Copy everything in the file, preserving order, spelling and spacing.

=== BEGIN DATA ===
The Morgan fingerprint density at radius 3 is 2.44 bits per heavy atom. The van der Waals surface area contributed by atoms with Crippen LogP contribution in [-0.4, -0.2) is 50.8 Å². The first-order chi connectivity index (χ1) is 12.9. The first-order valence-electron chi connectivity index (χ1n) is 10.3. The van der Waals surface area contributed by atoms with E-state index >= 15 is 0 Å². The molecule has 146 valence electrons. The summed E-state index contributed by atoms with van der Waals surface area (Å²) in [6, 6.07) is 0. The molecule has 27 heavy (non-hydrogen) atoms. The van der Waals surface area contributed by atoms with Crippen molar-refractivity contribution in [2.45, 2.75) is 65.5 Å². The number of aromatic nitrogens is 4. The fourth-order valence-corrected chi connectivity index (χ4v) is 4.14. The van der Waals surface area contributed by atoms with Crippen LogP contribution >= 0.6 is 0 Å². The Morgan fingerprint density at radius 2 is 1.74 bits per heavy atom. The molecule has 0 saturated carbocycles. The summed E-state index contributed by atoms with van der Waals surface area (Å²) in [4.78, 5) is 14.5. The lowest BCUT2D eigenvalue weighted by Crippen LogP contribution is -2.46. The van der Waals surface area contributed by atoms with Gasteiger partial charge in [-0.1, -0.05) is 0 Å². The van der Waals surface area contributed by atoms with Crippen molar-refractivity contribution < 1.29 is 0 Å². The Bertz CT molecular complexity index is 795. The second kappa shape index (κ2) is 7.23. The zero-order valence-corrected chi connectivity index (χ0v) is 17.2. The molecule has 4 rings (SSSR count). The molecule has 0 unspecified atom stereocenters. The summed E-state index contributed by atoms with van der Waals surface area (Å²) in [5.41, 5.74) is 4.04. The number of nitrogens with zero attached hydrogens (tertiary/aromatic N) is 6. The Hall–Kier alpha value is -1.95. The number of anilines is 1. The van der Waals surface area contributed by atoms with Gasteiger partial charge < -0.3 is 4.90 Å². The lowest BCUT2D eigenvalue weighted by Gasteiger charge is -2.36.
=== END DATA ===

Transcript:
The Morgan fingerprint density at radius 3 is 2.44 bits per heavy atom. The van der Waals surface area contributed by atoms with Crippen LogP contribution in [-0.4, -0.2) is 50.8 Å². The first-order chi connectivity index (χ1) is 12.9. The first-order valence-electron chi connectivity index (χ1n) is 10.3. The van der Waals surface area contributed by atoms with E-state index >= 15 is 0 Å². The molecule has 146 valence electrons. The summed E-state index contributed by atoms with van der Waals surface area (Å²) in [6, 6.07) is 0. The molecule has 27 heavy (non-hydrogen) atoms. The van der Waals surface area contributed by atoms with Crippen molar-refractivity contribution in [2.45, 2.75) is 65.5 Å². The number of aromatic nitrogens is 4. The fourth-order valence-corrected chi connectivity index (χ4v) is 4.14. The van der Waals surface area contributed by atoms with Crippen LogP contribution >= 0.6 is 0 Å². The Morgan fingerprint density at radius 2 is 1.74 bits per heavy atom. The molecule has 0 saturated carbocycles. The summed E-state index contributed by atoms with van der Waals surface area (Å²) in [4.78, 5) is 14.5. The lowest BCUT2D eigenvalue weighted by Crippen LogP contribution is -2.46. The van der Waals surface area contributed by atoms with Gasteiger partial charge in [-0.1, -0.05) is 0 Å². The van der Waals surface area contributed by atoms with Crippen molar-refractivity contribution < 1.29 is 0 Å². The Bertz CT molecular complexity index is 795. The second kappa shape index (κ2) is 7.23. The zero-order valence-corrected chi connectivity index (χ0v) is 17.2. The molecule has 4 rings (SSSR count). The molecule has 0 unspecified atom stereocenters. The summed E-state index contributed by atoms with van der Waals surface area (Å²) in [5.41, 5.74) is 4.04. The number of nitrogens with zero attached hydrogens (tertiary/aromatic N) is 6. The Hall–Kier alpha value is -1.95. The number of anilines is 1. The van der Waals surface area contributed by atoms with Gasteiger partial charge < -0.3 is 4.90 Å². The lowest BCUT2D eigenvalue weighted by Gasteiger charge is -2.36.